We feel increasingly dissatisfied with life defined by work, shopping and entertainment. But we can’t seem to change it. We are disturbed by the ever-widening gap between rich and poor, but we can’t seem to reverse it. We feel uneasy about unequal pay for work of equal value, but can’t seem to move toward fairness. Our neighbours to the south strive to end the practice of buying political outcomes, but can’t seem to stop it. We worry about the threat of climate change, but can’t seem to slow it. We yearn for an economic system free of parasitic bankers, but can’t shed the role of host. The list goes on and on.
When will we be willing to tolerate some instability in order to make pressing changes? When will the clouds be dark enough? When will the darkness help us see clearly? We can either go on wringing our hands over the number and depth of large-scale problems, or we can do something about it. If we decide it’s time for fundamental change, the only way of moving forward is to try to figure out why change has been so difficult.
Escape from the rubber room is not easy because the walls are invisible. We don’t feel trapped when we seem to have plenty of choices, when all around us people act as if they are free to chart their own course through life. But let’s suppose we begin to ask some difficult questions. Let’s suppose we wonder about generally accepted definitions of a good life. Let’s suppose we begin reading books on genuine progress, the real value of time, the decline of happiness in market societies and the importance of social relationships to our overall sense of well-being. Let’s suppose, as a result, the rubber room slowly becomes uncloaked, to use a handy Star Trek concept. With the walls now visible, who would not begin to look for a way out?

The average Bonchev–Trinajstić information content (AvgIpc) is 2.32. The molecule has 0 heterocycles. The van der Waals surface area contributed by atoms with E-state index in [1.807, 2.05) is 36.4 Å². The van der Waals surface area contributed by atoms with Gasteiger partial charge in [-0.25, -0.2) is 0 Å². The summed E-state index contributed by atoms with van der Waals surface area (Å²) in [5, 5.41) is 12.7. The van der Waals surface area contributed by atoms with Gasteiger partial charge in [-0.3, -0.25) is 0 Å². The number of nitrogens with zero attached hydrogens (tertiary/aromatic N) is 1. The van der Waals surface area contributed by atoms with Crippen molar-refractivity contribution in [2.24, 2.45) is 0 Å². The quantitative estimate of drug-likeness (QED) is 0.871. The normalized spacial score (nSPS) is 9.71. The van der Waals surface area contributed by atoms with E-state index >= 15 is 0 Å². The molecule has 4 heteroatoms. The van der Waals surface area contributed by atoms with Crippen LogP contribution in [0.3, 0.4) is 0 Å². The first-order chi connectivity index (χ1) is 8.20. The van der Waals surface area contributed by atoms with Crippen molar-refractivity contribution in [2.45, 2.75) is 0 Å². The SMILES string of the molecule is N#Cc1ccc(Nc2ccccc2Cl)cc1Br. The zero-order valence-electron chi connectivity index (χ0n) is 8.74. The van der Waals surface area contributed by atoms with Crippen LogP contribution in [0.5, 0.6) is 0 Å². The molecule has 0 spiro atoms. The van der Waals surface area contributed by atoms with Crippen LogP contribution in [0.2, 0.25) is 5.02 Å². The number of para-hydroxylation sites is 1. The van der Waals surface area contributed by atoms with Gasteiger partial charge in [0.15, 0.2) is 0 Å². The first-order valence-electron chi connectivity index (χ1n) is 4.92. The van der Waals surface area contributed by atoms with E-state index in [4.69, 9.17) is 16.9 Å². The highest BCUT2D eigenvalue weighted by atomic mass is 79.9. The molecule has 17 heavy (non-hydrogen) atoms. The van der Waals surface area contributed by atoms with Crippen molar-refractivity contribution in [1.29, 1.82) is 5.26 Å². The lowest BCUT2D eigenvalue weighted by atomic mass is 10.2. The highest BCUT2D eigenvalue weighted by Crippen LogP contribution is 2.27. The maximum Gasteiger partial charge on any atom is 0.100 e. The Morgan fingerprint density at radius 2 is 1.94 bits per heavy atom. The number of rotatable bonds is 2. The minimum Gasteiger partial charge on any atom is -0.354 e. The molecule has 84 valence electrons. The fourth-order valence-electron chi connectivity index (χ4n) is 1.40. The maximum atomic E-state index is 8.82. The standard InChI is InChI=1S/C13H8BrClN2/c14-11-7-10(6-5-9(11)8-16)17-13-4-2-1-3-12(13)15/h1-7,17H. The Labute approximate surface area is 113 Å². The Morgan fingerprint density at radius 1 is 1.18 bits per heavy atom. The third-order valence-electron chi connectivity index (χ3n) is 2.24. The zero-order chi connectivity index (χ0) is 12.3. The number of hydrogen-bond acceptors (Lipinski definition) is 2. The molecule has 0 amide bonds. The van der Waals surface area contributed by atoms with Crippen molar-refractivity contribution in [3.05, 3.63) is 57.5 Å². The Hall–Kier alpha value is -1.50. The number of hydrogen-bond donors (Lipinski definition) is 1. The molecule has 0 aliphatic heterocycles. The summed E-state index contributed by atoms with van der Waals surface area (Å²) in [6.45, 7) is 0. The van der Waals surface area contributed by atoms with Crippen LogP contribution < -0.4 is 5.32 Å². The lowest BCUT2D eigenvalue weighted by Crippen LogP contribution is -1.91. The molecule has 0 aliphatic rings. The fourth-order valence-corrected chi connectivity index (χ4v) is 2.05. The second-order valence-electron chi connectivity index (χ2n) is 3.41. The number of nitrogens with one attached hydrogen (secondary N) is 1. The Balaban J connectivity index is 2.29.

If we examine the rubber room up close we see it is made of popular assumptions that prevent significant change by shunting citizens to the sidelines. As bearers of these beliefs, we are the protectors of stability, even when it’s not in our own interest. There is a long list of stabilizing beliefs that are damaging, unhealthy, and/or at odds with what we know.
For example, we believe we’ve reached the highest practical level of democracy, even though our system only qualifies as “weak democracy,” according to Benjamin Barber. In Canada, we believe in technocratic control, with government running public affairs between elections without much citizen involvement.